Hearts owner Ann Budge will not look upon it as total failure if the club fails to gain promotion to the Scottish Premiership this season.
She says that, as long as other elements of the business are on track, winning promotion is not a necessity.
"If we've invested in the academy, we've got new players coming through, we've sorted out all the scouting problems," she told BBC Scotland.
"If we addressed all of these things then fine, we carry on with the plan."
Hearts, who were relegated last season, are presently top of the Scottish Championship, nine points clear of Rangers.
|Hearts owner Ann Budge|
|"I'm actually loving it, but that's partly because everything has gone so well. I've got no desire to walk out the door at any particular point in time."|
But, speaking in depth for the first time since taking control of the Edinburgh club this summer, Budge said that, if their season on the pitch turned sour, they would "just have to do it next year".
"If we get to the end of the season and we miss out on promotion, I won't consider that a complete failure, as long as we have moved ahead in all of these other areas," said the Edinburgh businesswoman.
"That's not necessarily everybody's idea - but would I treat it as a total failure? No I wouldn't."
Budge was a season ticket holder at Hearts before taking over in the summer and is the first female owner of a Scottish professional club.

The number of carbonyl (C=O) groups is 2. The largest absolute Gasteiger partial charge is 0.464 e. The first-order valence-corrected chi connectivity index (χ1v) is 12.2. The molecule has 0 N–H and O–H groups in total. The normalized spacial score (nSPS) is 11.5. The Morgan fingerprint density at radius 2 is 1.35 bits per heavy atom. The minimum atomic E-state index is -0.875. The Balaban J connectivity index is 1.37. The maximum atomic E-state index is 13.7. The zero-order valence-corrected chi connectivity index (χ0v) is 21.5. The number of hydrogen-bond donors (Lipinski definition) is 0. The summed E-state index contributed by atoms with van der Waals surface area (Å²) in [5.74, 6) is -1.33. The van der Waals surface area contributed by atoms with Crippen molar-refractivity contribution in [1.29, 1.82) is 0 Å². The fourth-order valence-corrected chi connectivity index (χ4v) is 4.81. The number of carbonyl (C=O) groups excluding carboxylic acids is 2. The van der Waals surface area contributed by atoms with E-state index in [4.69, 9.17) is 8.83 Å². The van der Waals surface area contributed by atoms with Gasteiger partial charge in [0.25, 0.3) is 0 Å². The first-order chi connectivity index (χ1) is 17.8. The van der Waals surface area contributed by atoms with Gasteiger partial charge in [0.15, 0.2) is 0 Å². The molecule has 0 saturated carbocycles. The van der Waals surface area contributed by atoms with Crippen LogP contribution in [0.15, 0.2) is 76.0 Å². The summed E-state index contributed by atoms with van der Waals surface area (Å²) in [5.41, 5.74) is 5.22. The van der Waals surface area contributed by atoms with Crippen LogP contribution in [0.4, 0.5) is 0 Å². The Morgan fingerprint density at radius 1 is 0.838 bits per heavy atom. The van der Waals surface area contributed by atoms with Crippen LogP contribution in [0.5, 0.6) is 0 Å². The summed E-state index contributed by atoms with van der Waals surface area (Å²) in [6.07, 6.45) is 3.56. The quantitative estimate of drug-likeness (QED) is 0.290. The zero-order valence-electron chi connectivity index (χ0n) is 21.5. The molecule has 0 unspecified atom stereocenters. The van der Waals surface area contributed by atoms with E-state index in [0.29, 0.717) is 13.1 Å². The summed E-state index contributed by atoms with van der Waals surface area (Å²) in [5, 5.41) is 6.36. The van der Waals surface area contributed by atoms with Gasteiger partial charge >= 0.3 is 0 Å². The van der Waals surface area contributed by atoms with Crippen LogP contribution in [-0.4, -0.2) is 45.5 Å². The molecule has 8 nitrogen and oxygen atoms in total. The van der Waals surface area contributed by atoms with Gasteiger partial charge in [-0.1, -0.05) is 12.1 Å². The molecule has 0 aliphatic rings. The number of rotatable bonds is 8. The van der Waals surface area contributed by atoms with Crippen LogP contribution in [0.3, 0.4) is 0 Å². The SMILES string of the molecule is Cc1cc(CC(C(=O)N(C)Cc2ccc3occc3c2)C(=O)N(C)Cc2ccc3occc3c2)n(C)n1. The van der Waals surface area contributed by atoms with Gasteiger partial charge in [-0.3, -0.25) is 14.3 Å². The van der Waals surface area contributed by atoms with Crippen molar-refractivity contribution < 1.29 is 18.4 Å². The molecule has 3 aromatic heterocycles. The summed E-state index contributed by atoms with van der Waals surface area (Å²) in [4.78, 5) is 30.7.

She says that football clubs in general do not cater well for female fans and this is a cause of concern.
"We haven't moved fast enough in terms of football to recognise that more and more women are interested, do want to get involved and come to games," she said.
"When I used to come to the games with my daughter, one of the biggest challenges was going to the ladies.
"I said to myself 'why am I putting up with this?'. These things might seem small, but they are not small. You should be able to have decent facilities."
Budge paid the £2.5m that allowed Hearts to exit administration this summer, but the plan is to hand the club over to the fans group, Foundation of Hearts, within a three to five year period.
However, she says that, if she feels the need to stay longer, she will do so.
"When I first said three to five years, that seemed like a long enough time to actually try to make a difference and have an impact," she explained.
"I'm actually loving it, but that's partly because everything has gone so well. I've got no desire to walk out the door at any particular point in time.
"I'd like to think that, as long as I can make a contribution, I would be allowed to make a contribution."